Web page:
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So you have a COVID-19 patient: How do you treat them?


Step 3: Supportive Care

Once a patient is admitted, supportive care entails “maintaining fluid status and nutrition and supporting physiological functions until we heal. It’s treating complications and organ support, whether that means providing supplementary oxygen all the way to ventilator support, and just waiting it out. If a patient progresses to acute respiratory distress syndrome, it becomes tougher,” said David Liebers, MD, chief medical officer and an infectious disease specialist at Ellis Medicine in Schenectady, New York.

Efforts are ramping up to develop therapeutics. Remdesivir, an investigational antiviral drug developed to treat Ebola and Marburg hemorrhagic fevers, shows activity against SARS-CoV-2 in vitro.

Remdesivir has been used in a few patients on a compassionate-use basis outside of a clinical trial setting. “It’s a nucleotide analogue, and like other drugs of that class, it disrupts nucleic acid production. Some data suggest that it might have some efficacy,” Liebers said.

Antibiotics are reserved for patients suspected of having concomitant bacterial or fungal infections. Liebers said clinicians should be alerted to “the big three” signs of secondary infection – fever, elevated white blood cell count, and lactic acidosis. Immunosuppressed patients are at elevated risk for secondary infection.

Step 4: Managing Complications

Patients do die of COVID-19, mostly through an inability to ventilate, even when supported with oxygen, Liebers told Medscape Medical News. (According to Tirupathi, “The studies from China indicate that from 6%-10% of patients needed ventilators.”)

Liebers continued, “Others may develop sepsis or a syndrome of multisystem organ failure with renal and endothelial collapse, making it difficult to maintain blood pressure. Like with so many pathologies, it is a vicious circle in which everything gets overworked. Off-and-on treatments can sometimes break the cycle: supplementary oxygen, giving red blood cells, dialysis. We support those functions while waiting for healing to occur.”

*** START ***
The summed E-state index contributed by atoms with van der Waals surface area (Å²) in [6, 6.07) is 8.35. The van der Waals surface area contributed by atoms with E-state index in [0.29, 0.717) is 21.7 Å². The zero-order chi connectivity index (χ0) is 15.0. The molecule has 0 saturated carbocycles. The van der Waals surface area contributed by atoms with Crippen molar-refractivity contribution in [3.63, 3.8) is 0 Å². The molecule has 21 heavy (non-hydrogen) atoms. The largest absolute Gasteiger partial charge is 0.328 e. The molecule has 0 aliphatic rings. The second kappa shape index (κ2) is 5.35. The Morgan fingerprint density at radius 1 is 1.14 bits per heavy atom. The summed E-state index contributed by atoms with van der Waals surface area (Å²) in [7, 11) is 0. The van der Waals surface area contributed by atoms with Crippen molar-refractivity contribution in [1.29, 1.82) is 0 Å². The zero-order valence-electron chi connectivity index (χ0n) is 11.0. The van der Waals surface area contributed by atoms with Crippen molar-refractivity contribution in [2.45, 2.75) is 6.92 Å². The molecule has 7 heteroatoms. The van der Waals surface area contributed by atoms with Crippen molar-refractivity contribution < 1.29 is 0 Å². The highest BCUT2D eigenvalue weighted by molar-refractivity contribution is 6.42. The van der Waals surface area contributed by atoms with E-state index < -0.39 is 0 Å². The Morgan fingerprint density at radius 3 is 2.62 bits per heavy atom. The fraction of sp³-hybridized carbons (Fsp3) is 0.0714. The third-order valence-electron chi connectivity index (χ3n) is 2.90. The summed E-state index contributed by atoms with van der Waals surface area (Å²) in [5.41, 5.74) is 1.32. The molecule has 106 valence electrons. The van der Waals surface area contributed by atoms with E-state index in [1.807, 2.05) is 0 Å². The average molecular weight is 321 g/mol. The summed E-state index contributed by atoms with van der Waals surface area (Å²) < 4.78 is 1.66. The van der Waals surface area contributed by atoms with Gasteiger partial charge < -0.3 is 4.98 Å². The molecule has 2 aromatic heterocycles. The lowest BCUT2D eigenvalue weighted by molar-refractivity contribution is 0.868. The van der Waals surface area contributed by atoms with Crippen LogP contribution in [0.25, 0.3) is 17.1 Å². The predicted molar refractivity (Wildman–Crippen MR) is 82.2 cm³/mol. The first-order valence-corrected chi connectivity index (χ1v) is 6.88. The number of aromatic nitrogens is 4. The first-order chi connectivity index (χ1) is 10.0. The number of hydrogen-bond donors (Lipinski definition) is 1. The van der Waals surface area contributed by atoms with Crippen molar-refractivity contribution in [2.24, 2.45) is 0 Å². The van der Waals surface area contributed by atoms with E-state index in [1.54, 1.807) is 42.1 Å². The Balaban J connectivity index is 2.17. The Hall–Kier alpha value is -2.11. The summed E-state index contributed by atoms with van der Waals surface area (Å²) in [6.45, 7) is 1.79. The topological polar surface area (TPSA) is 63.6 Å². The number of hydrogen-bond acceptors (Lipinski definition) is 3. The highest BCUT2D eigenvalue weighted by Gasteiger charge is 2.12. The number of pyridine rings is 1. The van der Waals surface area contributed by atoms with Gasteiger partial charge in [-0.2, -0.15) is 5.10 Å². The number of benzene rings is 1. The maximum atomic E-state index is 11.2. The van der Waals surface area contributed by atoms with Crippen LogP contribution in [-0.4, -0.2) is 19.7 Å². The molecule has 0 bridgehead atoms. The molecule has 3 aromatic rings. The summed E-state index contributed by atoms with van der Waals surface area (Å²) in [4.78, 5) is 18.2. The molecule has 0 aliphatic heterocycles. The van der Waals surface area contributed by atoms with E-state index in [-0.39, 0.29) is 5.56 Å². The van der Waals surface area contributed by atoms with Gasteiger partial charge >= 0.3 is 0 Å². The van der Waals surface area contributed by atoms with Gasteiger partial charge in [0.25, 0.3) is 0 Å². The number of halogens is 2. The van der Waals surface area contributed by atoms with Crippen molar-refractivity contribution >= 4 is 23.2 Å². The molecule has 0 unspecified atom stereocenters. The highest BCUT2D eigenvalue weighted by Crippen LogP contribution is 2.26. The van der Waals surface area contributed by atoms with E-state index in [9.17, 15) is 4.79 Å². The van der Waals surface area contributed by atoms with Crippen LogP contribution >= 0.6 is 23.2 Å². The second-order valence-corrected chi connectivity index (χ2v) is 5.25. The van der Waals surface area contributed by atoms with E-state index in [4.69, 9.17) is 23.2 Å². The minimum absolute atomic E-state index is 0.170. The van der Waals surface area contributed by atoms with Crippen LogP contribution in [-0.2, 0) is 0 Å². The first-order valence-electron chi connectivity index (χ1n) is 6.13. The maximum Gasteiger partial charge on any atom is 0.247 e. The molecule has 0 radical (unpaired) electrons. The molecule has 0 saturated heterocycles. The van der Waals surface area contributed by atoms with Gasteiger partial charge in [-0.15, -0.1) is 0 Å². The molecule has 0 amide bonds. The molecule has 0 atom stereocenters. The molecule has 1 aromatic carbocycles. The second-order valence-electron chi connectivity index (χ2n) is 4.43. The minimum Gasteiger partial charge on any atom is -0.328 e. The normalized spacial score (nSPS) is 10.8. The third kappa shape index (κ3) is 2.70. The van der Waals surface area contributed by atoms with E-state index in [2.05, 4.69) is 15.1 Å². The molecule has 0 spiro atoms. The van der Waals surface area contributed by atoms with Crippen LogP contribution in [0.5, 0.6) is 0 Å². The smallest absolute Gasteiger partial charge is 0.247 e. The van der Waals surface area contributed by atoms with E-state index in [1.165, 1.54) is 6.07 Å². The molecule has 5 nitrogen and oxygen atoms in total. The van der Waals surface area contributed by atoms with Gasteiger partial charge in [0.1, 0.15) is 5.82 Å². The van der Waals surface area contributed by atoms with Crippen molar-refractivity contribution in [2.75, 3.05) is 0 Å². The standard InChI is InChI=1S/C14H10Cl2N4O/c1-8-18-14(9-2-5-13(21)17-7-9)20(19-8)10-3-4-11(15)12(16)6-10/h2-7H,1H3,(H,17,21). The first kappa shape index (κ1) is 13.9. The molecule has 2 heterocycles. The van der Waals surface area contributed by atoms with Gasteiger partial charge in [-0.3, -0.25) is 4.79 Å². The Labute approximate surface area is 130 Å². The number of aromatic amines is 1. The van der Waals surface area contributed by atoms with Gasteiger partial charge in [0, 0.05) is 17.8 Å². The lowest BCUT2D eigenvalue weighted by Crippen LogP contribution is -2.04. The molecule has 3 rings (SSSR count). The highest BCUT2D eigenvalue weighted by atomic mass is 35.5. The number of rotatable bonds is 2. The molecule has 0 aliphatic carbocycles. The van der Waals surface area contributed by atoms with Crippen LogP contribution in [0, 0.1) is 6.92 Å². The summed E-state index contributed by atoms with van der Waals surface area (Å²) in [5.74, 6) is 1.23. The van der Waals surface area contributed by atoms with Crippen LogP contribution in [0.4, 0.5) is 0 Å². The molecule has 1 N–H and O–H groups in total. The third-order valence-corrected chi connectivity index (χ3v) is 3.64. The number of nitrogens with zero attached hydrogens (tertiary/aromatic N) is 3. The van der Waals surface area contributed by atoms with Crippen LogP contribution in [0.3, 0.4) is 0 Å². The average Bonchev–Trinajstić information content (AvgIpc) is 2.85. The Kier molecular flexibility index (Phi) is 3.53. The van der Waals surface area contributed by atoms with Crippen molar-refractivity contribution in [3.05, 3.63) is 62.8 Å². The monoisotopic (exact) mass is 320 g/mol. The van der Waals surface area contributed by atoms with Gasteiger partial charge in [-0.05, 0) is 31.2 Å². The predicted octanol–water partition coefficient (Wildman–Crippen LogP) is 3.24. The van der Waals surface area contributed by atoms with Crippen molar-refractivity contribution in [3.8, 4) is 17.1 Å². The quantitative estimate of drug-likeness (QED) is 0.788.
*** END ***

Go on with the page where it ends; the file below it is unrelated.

A facility’s airborne-infection isolation rooms may become filled to capacity, but that isn’t critical, Liebers said. “Airborne precautions are standard to contain measles, tuberculosis, chickenpox, and herpes zoster, in which very small particles spread in the air,” he said.

Consensus is growing that SARS-CoV-2 spreads in large droplets, he added. Private rooms and closed doors may suffice.

Step 5: Discharge

Liebers said that as of now, the million-dollar question regards criteria for discharge.

Patients who clinically improve are sent home with instructions to remain in isolation. They may be tested again for virus before or after discharge.

Liebers and Wu pointed to the experience at EvergreenHealth Medical Center, in Kirkland, Washington, as guidance from the trenches. “They’re the ones who are learning firsthand and passing the experience along to everyone else,” Wu said.

“The situation is unprecedented,” said Liebers, who, like many others, has barely slept these past weeks. “We’re swimming in murky water right now.”

The epidemic in the United States is still months from peaking, Wu emphasized. “There is no vaccine, and many cases are subclinical. COVID-19 has to spread through the country before it infects a critical mass of people who will develop immunity. It’s too late to contain.”

Added Liebers, “It’s a constantly changing situation, and we are still being surprised – not that this wasn’t predicted.”

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